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IPE special report May 2018

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DB/k plans to level playing field

Is it possible to combine the best of DB (defined benefits) plans with the best of DC (defined contribution) plans? The American Academy of Actuaries believes so and it is proposing a new kind of pension fund dubbed DB/k, that is a DB plan with 401(k) features.
The idea is gaining appeal after the recent wave of American corporate scandals. Enron 401(k) plans’ losses due to employees’ heavy investments in their company stocks raised public concern about the current system, where most workers are without protection against the market downturns and CEOs’ shenanigans.
Ron Gebhardtsbauer is the senior pension fellow of the American Academy of Actuaries who elaborated the idea of a DB/k plan and advanced it in a congressional hearing last summer. He observes that in the US “the playing field for retirement plans is not level. Plans with 401(k) features can have pre-tax employee contributions, matches (from the employer and the federal government), phased retirement at age 59?, market returns, and many other items that DB plans cannot have. In addition, pension laws over the past two decades have made DB plans more expensive to administer than DC plans”. He mentions a study by the Hay Group, which shows that in 1980 the administrative costs of a 10,000 person DB plan were less than the costs of a similar-sized DC plan, but by 1996 the DB costs had grown dramatically to almost 50% more than the DC plan’s ones.
Gebhardtsbauer acknowledges that younger and mobile employees like more 401(k) plans, because they are portable, they offer larger benefits in the early years and are more understandable. But he is a strong advocate of DB plans’ advantages to employees, employers and the whole nation.
“For employees,” Gebhardtsbauer explains, “DB plans are more likely to provide a secure stable income for life. Employees won’t have to worry about a bear market when they want to retire or after they retire.” Secondly, DB plans are more flexible for employers, who can contribute more in good years and less in difficult years. “And for the nation – the Academy’s pension expert concludes - DB plans help reduce poverty rates better at the older ages”.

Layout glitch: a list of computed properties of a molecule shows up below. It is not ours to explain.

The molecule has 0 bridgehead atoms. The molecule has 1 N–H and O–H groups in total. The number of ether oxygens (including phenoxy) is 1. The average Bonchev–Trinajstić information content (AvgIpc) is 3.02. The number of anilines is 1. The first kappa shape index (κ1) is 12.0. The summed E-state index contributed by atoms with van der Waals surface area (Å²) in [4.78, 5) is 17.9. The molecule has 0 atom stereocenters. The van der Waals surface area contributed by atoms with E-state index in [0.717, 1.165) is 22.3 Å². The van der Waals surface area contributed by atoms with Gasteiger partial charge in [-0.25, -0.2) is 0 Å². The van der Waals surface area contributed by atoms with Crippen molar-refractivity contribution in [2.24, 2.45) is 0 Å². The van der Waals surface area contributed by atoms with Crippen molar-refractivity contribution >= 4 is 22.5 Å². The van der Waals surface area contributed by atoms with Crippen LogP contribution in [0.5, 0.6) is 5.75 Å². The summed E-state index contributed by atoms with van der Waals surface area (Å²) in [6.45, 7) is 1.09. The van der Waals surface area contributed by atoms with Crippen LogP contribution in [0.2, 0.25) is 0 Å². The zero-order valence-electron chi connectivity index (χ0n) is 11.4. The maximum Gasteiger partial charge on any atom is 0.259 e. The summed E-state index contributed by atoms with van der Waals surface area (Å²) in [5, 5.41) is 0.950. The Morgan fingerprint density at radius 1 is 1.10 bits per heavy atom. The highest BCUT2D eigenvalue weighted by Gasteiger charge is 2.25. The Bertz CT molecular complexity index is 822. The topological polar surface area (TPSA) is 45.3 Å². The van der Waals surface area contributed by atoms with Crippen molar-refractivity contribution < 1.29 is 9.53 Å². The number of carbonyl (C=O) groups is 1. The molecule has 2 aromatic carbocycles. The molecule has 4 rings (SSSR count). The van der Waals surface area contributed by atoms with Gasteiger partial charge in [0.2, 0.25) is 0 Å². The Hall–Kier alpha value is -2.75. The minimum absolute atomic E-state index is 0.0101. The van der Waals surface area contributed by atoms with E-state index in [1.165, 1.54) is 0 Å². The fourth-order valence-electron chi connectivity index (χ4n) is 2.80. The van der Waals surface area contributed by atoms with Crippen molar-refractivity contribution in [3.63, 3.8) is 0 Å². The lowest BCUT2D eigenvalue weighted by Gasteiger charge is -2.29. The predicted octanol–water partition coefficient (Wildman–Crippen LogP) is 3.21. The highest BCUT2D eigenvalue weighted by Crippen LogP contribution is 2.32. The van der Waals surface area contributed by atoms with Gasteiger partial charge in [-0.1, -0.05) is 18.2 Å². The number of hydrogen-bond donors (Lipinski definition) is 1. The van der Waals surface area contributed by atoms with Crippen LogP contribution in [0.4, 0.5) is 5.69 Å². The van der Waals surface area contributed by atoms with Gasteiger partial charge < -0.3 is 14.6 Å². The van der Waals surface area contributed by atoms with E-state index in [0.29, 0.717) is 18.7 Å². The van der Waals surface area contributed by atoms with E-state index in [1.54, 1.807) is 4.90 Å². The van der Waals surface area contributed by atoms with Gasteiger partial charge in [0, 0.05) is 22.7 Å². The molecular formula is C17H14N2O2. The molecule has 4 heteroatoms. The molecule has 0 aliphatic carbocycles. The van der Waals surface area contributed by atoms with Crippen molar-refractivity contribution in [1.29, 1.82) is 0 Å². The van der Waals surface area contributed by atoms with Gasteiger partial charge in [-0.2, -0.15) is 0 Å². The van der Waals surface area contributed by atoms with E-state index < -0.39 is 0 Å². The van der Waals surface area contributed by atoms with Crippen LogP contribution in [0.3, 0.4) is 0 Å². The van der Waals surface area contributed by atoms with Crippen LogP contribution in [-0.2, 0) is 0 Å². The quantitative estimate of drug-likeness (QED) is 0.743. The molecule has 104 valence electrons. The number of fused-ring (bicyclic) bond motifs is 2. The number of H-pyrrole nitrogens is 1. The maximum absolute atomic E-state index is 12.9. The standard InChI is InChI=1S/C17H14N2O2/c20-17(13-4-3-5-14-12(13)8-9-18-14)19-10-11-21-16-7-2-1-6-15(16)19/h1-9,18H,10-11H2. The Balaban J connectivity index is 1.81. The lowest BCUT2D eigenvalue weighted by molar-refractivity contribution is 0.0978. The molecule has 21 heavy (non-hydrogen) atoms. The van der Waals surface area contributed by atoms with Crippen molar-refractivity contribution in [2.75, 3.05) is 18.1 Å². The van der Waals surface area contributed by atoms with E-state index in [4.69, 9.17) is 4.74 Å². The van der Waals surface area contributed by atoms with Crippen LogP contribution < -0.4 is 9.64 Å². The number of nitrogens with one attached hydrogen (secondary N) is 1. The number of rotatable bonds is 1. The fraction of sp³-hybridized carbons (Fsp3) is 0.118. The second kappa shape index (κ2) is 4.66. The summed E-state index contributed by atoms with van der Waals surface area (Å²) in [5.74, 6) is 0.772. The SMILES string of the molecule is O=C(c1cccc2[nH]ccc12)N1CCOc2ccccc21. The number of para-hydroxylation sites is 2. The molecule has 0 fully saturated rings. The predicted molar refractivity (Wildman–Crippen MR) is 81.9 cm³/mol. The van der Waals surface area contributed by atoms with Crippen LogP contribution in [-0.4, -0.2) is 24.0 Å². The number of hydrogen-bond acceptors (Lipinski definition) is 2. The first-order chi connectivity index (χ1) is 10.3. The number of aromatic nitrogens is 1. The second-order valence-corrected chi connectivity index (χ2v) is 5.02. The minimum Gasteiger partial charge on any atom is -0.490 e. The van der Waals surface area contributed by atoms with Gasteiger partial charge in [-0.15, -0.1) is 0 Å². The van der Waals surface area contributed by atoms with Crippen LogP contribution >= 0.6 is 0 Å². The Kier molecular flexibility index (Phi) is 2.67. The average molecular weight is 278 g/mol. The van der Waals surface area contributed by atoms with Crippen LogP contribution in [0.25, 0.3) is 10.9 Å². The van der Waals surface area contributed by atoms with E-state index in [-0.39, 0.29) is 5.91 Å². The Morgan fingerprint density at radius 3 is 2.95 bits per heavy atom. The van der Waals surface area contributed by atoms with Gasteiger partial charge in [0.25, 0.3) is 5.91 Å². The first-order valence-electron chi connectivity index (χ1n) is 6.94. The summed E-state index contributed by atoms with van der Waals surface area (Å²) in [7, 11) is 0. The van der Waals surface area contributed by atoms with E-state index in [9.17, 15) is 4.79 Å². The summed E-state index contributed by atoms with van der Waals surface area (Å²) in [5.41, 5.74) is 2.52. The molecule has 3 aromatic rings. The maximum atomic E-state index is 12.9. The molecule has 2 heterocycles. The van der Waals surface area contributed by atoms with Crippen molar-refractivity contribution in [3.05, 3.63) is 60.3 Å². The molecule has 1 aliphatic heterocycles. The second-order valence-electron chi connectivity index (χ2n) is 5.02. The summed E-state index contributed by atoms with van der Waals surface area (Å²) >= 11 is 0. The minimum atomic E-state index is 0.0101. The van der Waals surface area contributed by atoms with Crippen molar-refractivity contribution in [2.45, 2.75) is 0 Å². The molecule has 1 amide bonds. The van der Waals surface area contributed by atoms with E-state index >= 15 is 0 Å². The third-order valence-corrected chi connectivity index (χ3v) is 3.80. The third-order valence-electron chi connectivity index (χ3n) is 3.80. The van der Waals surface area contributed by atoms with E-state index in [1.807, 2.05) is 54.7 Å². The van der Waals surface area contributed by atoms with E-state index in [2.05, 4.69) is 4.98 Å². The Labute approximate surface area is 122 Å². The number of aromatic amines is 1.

The hybrid DB/k plan should be organised as one trust fund with some elements that DC plans already have. It should allow employees to voluntary contribute pre-tax dollars and it should allow employer matches. Employees should be able to immediately participate at hire and retire at age 59. And they should also be offered the choice among different investments, as it happens already in ‘self directed cash plans’. In the latter, plan members have individual account with performances linked to stock or bond indexes. The employer may also decide to offer a minimum guaranteed return.
“At the same time the new plan could have some features from DB plans that policy makers have expressed an interest in such as: automatic qualified joint and survivor annuities as the default option; reduced administrative expenses; funding, investment and design flexibility; guaranteed minimum returns (if the employer so desires and possibly for a charge); and PBGC guarantees on account balances and amounts transferred from DC plans,” says Gebhardtsbauer. The latter feature reportedly puzzles PBGC – the Pension Benefit Guaranty Corporation – which is the federal pension insurance agency.
Gebhardtsbauer points out that the academy does not want to design a very specific plan: “The main purpose is to make the rules more flexible and to level the playing field for DB and DC plans”. Implementing the idea would anyway requires changes in the tax code and possibly ERISA (Employee Retirement Income Security Act) and would have to win congressional approval.

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